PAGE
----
Let’s take a quick look at our twin titles.

Tales to Astonish

This title ran as a monster title from issue #1 through #34. I always had grand designs of collecting this run. I even owned an issue #1 at one point. The expensive issue #27 (first Hank Pym Ant-Man) always held me back. Now this run has spawned another popular character from Tales to Astonish #13 (Groot). The whole run now seems out of the question but there are still a few gems in the run that are worth tracking down. My own favorite here is Tales to Astonish #29. Great Kirby cover.

Tales to Astonish would go on to introduce super-heroes to the Marvel Universe beginning with Ant-Man in issue #35, The Wasp in issue #44, Giant-Man in issue #49, The Incredible Hulk joined the book in issue #60, and the Sub-Mariner followed in issue #70. The title ended at issue 101, and the Hulk took over the book in issue #102 with his own title.

Tales of Suspense

This title was originally planned as a sci-fi book but has always appeared as a “monster” title to me and ran from issue #1-#38. This title is a little easier on the pocket-book as no “big books” have emerged from this group yet. Tales of Suspense #1 is expensive (same value as TTA #1) but once you past that a low-mid grade run might be doable. My wallet is quivering. I do like this title better than Tales to Astonish and have multiple favorites here, #31 remains high on my want list.

Tales of Suspense would go on to introduce super-heroes to the Marvel Universe beginning with Iron Man in issue #39, The Black Widow (starts as villain) in issue #52, and Hawkeye (also a villain) in issue #57. The Watcher has a short-lived series of back up stories beginning in issue #49. Captain America joins the book full-time in issue #59. The title runs until issue #99 and turns into Captain America’s solo series with issue #100.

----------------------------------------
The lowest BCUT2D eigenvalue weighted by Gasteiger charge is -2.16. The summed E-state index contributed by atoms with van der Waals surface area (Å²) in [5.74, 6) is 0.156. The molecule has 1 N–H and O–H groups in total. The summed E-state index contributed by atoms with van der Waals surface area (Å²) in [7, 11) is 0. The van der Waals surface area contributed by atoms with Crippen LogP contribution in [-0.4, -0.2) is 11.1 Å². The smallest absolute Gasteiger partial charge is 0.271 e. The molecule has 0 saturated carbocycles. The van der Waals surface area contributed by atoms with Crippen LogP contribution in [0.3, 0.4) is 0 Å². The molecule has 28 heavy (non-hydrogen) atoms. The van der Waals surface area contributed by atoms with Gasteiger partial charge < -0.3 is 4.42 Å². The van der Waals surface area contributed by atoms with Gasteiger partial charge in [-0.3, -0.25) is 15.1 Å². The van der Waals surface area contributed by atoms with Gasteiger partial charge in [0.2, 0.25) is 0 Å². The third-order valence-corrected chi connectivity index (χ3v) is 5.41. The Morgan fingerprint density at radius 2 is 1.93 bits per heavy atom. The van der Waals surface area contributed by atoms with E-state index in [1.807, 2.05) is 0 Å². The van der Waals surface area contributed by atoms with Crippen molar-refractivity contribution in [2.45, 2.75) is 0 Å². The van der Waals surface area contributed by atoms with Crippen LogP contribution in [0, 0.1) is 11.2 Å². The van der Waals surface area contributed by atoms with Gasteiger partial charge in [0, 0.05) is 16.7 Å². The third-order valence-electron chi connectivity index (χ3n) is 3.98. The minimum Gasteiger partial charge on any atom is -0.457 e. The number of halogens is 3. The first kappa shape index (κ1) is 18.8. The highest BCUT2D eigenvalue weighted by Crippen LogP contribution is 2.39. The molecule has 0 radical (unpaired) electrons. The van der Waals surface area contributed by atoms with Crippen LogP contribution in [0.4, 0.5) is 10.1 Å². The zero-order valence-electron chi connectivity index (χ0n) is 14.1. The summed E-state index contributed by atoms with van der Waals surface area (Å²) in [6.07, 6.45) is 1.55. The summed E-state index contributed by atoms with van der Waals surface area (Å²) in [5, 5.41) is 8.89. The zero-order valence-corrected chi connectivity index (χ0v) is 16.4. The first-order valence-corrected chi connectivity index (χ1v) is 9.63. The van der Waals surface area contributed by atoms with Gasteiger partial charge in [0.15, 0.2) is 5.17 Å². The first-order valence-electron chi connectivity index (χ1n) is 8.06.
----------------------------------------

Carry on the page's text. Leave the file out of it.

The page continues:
Tales to Astonish and Tales of Suspense – two great titles joined at the hip.

One last comment before we go. There is the old adage “whatever doesn’t kill you makes you stronger”. I have always felt that when Atlas was forcibly being down-sized to publishing a mere eight books a month, it later became a strength when they entered the super-hero phase. The new Marvel world was small enough that a fantastic and speedy artist like Jack Kirby could do the bulk of the work introducing the characters. Fantastic Four and Thor, Captain America full time. The Avengers, X-Men, Daredevil, and Sgt.Fury/Nick Fury, all started off under Kirby before being handed off to others. Stan Lee basically wrote everything, keeping the continuity tight in this new small world. I don’t think the same thing could have happened the same way in a much larger working environment. I also know luck, timing and the times themselves also had a lot to do with it as well. Kirby and Lee were never better than in the first 5-7 years of the Marvel super-hero renaissance. We were the beneficiaries.

Fan Expo this weekend, have a great time if you get there.

Mike Huddleston
Mike Huddleston

Mike was born and raised in Cambridge, Ontario. He has read and collected comics for over 40 years. A Marvel Zombie specializing in the Silver, bronze and early copper age of comics.

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6 years ago


6 years ago